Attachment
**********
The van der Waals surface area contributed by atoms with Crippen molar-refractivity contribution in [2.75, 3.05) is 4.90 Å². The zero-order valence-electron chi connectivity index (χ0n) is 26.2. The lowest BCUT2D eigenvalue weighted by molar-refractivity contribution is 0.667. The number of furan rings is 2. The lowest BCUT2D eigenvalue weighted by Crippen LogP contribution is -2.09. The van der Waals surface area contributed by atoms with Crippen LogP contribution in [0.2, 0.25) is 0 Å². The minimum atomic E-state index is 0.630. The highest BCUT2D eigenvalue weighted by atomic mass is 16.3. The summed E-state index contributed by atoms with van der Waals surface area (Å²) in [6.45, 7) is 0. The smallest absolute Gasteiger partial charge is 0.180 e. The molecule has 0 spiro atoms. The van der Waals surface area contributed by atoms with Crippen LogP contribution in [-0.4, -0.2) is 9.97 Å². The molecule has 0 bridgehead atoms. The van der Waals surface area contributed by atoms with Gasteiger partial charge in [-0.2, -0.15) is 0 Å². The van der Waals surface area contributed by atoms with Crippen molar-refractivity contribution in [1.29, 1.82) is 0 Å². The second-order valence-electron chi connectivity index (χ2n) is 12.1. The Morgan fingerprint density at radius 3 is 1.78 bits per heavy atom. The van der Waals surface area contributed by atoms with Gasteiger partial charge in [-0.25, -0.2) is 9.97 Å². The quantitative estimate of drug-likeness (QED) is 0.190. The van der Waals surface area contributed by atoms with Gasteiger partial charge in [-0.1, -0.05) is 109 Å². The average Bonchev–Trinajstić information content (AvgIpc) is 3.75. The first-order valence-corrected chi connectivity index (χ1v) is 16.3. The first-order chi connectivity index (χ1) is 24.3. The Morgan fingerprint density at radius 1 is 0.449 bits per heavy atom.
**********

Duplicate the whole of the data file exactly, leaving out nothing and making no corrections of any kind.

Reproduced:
The van der Waals surface area contributed by atoms with Crippen molar-refractivity contribution in [2.75, 3.05) is 4.90 Å². The zero-order valence-electron chi connectivity index (χ0n) is 26.2. The lowest BCUT2D eigenvalue weighted by molar-refractivity contribution is 0.667. The number of furan rings is 2. The lowest BCUT2D eigenvalue weighted by Crippen LogP contribution is -2.09. The van der Waals surface area contributed by atoms with Crippen LogP contribution in [0.2, 0.25) is 0 Å². The minimum atomic E-state index is 0.630. The highest BCUT2D eigenvalue weighted by atomic mass is 16.3. The summed E-state index contributed by atoms with van der Waals surface area (Å²) in [6.45, 7) is 0. The smallest absolute Gasteiger partial charge is 0.180 e. The molecule has 0 spiro atoms. The van der Waals surface area contributed by atoms with Crippen LogP contribution in [-0.4, -0.2) is 9.97 Å². The molecule has 0 bridgehead atoms. The van der Waals surface area contributed by atoms with Gasteiger partial charge in [-0.2, -0.15) is 0 Å². The van der Waals surface area contributed by atoms with Crippen molar-refractivity contribution in [1.29, 1.82) is 0 Å². The second-order valence-electron chi connectivity index (χ2n) is 12.1. The Morgan fingerprint density at radius 3 is 1.78 bits per heavy atom. The van der Waals surface area contributed by atoms with Gasteiger partial charge in [-0.25, -0.2) is 9.97 Å². The quantitative estimate of drug-likeness (QED) is 0.190. The van der Waals surface area contributed by atoms with Gasteiger partial charge in [-0.1, -0.05) is 109 Å². The average Bonchev–Trinajstić information content (AvgIpc) is 3.75. The first-order valence-corrected chi connectivity index (χ1v) is 16.3. The first-order chi connectivity index (χ1) is 24.3. The Morgan fingerprint density at radius 1 is 0.449 bits per heavy atom.